An international design competition to develop a new streetlight for New York City was held in 2004. The City Light design was selected as the winning entry. They have been seen a great deal in Manhattan lately: 125th Street has gotten a set, as well as 2nd Avenue on the Upper East Side, 23rd Street, 7th Avenue and Times Square, and other spots. I call them the Harpoons, due to their resemblance to the fishing weapon.
A set of bright white Light Emitting Diode lamps are installed along the shaft, which is mounted on a cylindrical pole and a base with an uneven, slanted apex.
Two new Columbia University buildings along the north side of West 125th Street: the Lenfest Center for the Arts and the Jerome L. Greene Science Center.
The Science Center was designed by architect Renzo Piano (of the NY Times building on 8th Avenue) and constructed with the aid of a $250M grant by the Jerome L. Greene Foundation (a prominent Columbia U. graduate, philosopher and investor) to host the university’s neuroscience labs. The new building will serve as the home to over 800 scientists and researchers, from undergraduate students to world-renowned specialists. It also includes a community education lab and wellness center.
The second building in Columbia’s Manhattanville campus to open, the Lenfest Center serves as a venue for exhibitions, performances, screenings, symposia, readings and lectures, and contains new state of the art screening rooms and art galleries. It was also designed in association with Renzo Piano and was built with the aid of a grant from university trustee Gerry Lenfest.
The Sheffield Farms Dairy Building on the south side of West 125th was designed by Frank A. Rooke — a specialist in stable and industrial architecture — with a pure, gleaming front of white glazed tile, and trimmed with copper windows and other details, oxidized to green. The Sheffield dairy had a copper and glass overhang over the central section, shielding delivery wagons from the elements. The milk cans were emptied on the top floor in a dust-free room: the windows were double-glazed, and air pressure was kept higher than that outside, so air was constantly flowing out.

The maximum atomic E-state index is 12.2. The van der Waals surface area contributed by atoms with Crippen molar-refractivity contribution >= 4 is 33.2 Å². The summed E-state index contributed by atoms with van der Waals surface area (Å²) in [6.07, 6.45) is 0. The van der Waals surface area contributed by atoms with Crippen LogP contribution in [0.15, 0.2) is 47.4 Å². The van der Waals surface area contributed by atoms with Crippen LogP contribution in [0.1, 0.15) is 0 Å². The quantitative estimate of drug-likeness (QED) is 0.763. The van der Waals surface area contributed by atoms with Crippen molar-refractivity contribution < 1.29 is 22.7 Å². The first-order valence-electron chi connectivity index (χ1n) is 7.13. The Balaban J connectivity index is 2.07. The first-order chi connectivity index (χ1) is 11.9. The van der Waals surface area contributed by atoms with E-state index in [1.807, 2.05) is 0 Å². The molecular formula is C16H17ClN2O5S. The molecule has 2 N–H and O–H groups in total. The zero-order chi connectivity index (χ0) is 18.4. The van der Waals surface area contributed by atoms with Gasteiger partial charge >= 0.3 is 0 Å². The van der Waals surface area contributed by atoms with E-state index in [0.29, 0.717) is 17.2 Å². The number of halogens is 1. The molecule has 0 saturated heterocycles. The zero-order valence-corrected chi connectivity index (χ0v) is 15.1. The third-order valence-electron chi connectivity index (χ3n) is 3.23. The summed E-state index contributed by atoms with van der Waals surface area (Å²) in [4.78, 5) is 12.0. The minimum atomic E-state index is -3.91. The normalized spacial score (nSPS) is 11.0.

Milk flowed down through filters and pasteurizing equipment until bottled and sealed at the ground-floor level. Ice was dumped into the screen-bottom milk crates, which were transferred to delivery wagons moving through a half-oval path on the interior, entering on the right side of the building and exiting on the left. Sheffield Farms president Loton Horton opposed pasteurization, but this plant included the process.
The processing facility was purchased by Columbia University in 1949 and renamed Prentis Hall. It is the survivor of a number of milk processing plants once located in Manhattanville. The “God Hates Guns” on the window was a production at the Lenfest Center in the spring of 2018.
Seen here are a couple of newer lamppost styles in the area: davit, or curved-shaft lamps, on West 129th Street and the new twins that illuminate the public plaza in front of the Lenfest Center.
The present incarnation of The Cotton Club is in the triangle formed by West 125th, St. Clair Place, and Riverside Drive. The original, opened by famed boxer Jack Johnson in 1920 as the Club DeLux, was situated at Lenox Avenue and West 142nd Street; it was renamed by new owner, gangster Owney Madden, in 1923. The club helped launch the careers of Fletcher Henderson, Duke Ellington, Cab Calloway, and many other jazz and pop stars of the 20s and 30s. The original Cotton Club closed in 1936, with a second incarnation at Broadway and West 48th Street from 1938-1940. A new Cotton Club reopened at its present location in 1978 and is presently owned and operated by John Beatty.